Having been bombarded with umpteen Internet ads for “electronic cigarettes,” I resolved to find out what the dadblamed things are.
An e-cigarette, I found, is a battery-powered device that delivers a fine spray of nicotine without any flame or smoke (although it does have a glowing red LED on the tip that lights up with every drag). They’re manufactured by nearly 20 companies and have been sold in the U.S. for about three years.
“Vapor is the new smoke,” proclaims one ad. Yeah, and addiction is the same old idiocy.
Since there is no secondhand smoke, nicotine fiends can legally puff away in offices, theaters, restaurants, planes, etc. It’s sort of creepy to think what other habits will be sanitized/glamorized in the future. Funerals, state dinners and weddings will all be fair game. (“Dearly beloved, we are gathered here today to — hey, cool Electronic Toenail Clipping Catcher, dude!”)
The folks who can still get their public nicotine fix with e-cigarettes are really Sticking It To The Man, aren’t they? Too bad James Dean is no longer with us. He could star in “The E-Cigarette Story: Rebel Without a Left Lung.”
To be fair, the e-cigarettes are free of the carcinogens, additives and tar found in traditional cigarettes. One spokesperson described them as “95 percent healthier than regular cigarettes.” That gives me an idea for marketing blunted tree limbs as toys. (“95 percent healthier than a poke in the eye with a SHARP stick.”)
On the other hand, while the propylene glycol used with the liquid nicotine is generally considered safe for human exposure, no one has really studied what will happen if a person deeply inhales the compound for hours at a time on a daily basis. I guess the industry slogan is, “I’d walk a mile for a human guinea pig.”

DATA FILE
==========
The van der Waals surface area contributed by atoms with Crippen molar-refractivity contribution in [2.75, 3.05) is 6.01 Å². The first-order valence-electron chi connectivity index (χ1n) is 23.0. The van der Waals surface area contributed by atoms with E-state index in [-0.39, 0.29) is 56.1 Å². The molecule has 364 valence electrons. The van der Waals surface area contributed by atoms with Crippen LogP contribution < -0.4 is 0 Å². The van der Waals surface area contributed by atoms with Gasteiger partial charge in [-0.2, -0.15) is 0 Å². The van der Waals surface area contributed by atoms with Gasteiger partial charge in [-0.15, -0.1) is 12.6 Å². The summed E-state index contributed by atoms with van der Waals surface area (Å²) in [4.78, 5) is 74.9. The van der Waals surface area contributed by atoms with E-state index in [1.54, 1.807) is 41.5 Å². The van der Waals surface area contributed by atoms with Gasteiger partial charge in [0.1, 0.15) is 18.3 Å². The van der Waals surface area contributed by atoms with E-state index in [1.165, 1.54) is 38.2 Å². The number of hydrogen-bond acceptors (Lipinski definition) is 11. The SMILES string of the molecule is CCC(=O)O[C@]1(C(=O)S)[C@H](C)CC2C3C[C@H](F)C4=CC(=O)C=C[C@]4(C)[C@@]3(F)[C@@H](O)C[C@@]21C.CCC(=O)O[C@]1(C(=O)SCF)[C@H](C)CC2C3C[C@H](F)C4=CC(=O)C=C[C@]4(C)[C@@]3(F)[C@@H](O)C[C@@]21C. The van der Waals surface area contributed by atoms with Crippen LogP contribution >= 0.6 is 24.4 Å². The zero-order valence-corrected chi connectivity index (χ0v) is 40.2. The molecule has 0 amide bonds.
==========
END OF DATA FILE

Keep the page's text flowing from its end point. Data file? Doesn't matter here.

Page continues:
E-cigarette aficionados are fuming while the FDA drags its feet about approving the devices. The fans look forward to the time when their “I want to be a little bit tobacco dependent” gadgets are on sale next to the “I wanna be a little big pregnant” products.
Touting the different flavors and nicotine levels available, one company gushes, “You have complete control and flexibility. It’s all up to you.” Uh huh, and I’ll bet if the electronic cigarette cartridges had a voice chip, it would be chortling, “Dance, puppet, dance.”
The industry likes to publish testimonials of smokers who have completely given up nicotine via the e-cigarettes, but many smokers simply switch from one source of nicotine to another. And why not? The e-cigarettes are marketed to young people as cool, hip, trendy. The colorful “skins” for the e-cigarettes are trumpeted as “the ultimate fashion statement.” (As in, “See the cute costume for the monkey on my back???”)
The altruistic purveyors of the e-cigarettes remind us that it’s not easy to quit nicotine cold turkey. (“It’s almost as hard as finding another racket as lucrative as e-cigarettes.”)
Look for the cutthroat competition between companies to escalate. Next year mere batteries will be soooooo 2010. Some genius will feel compelled to introduce NUCLEAR-POWERED cigarettes. (“They’re Chernobyl-icious!”) Users will proudly declare, “I’d rather fight than sw--” BOOOOM!
(“Sir, I’m sorry but mushroom clouds aren’t allowed in this theater and ... AIIIEEEEEEE!!!”)
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